Might head up to the farmer's market today. My wife and I were joking last night about our wild night we had planned (a trip to Target and Lowe's). I think a routine/calm life is key if you want to be a writer. Having constant drama and being pulled in all directions only diminishes your writing. I've always been a fan of a quiet evening at home, and I've gotten a ton of writing done from my living room chair (where I'm sitting right now). I'm also at the point in my life where I just want to spend time at home with my wife and sons. That's my definition of a good life. Don't really need to go out to bars, etc. And getting more writing done is a nice by-product of those quiet evenings at home.

Tuesday, September 24, 2019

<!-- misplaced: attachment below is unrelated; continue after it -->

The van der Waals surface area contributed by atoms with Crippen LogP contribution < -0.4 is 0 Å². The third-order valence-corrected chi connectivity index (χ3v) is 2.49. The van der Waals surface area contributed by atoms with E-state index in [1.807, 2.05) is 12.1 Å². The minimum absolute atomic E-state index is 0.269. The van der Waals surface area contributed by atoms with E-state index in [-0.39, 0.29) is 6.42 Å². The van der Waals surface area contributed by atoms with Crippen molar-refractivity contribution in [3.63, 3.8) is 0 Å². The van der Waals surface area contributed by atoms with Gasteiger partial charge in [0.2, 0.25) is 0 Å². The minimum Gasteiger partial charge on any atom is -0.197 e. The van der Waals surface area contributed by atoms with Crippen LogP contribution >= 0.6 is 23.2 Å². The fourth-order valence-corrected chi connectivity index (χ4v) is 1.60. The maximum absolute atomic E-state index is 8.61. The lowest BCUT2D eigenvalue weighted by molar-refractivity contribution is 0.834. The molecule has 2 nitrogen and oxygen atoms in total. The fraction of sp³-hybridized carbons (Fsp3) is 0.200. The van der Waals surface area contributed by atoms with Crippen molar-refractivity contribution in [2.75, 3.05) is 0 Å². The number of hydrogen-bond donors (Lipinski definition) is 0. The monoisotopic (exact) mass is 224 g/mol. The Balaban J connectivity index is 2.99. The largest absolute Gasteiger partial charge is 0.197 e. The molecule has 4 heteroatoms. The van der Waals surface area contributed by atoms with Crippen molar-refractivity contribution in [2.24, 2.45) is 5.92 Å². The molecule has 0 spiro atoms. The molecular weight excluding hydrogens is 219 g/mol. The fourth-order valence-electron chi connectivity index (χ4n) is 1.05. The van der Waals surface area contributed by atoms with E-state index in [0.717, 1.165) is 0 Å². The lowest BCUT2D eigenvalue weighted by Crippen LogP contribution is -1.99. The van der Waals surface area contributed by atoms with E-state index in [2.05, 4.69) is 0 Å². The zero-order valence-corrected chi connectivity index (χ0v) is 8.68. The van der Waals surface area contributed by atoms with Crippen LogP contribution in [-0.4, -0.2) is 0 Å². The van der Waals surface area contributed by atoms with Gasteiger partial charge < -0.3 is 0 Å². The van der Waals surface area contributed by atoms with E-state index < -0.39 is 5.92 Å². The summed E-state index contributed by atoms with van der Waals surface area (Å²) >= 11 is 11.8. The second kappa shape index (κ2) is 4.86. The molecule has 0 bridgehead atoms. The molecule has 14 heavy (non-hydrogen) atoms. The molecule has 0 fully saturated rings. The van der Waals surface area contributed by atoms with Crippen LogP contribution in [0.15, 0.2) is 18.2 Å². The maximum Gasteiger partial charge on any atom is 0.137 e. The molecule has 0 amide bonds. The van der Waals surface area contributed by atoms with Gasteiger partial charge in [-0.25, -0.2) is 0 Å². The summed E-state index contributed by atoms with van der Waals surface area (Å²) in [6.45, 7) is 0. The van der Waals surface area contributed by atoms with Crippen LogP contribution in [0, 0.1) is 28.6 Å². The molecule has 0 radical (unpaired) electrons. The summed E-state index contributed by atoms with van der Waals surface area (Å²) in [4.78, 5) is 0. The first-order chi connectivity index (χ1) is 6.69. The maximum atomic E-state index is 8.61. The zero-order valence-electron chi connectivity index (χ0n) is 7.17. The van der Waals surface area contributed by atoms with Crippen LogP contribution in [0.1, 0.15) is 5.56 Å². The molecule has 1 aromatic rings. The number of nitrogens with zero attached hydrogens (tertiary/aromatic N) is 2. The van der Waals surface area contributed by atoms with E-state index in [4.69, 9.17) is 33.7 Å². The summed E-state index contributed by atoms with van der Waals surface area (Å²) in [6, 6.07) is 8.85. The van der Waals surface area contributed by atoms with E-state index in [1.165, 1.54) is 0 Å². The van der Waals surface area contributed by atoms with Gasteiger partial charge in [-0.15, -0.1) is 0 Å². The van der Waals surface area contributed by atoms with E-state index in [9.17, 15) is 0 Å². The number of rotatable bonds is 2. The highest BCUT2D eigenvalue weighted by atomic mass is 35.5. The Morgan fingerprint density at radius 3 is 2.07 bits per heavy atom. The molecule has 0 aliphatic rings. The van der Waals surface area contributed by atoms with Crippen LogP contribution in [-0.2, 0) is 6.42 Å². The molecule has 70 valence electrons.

Doing Some Lunch Time Writing

A lunch or work break is one of the best times to get some writing done. I can't count how many pages I've gotten done on breaks over the years. It all adds up, even if you only get a few hundred words done. And it's better than listening to people act like their life is ending because Monday rolled around again. 

The Veil is clocking in at around 35,000 words right now. Making progress.

I'm currently reading The Institute by Stephen King and enjoying it quite a bit. The story is rocketing along, and I find myself thinking about the book when I'm not reading it. Usually a good sign for me, meaning I'll finish the book in short order. 

Sunday, September 22, 2019

Excerpt From My Horror Novella

I got down the first chapter of a horror novella the other day. It's called Vanished. I've had the desire to do a horror/western for a while. Here's the first chapter. I'm hoping to have this one done by year's end.

Excerpt from Vanished

Copyright 2019 Anthony Izzo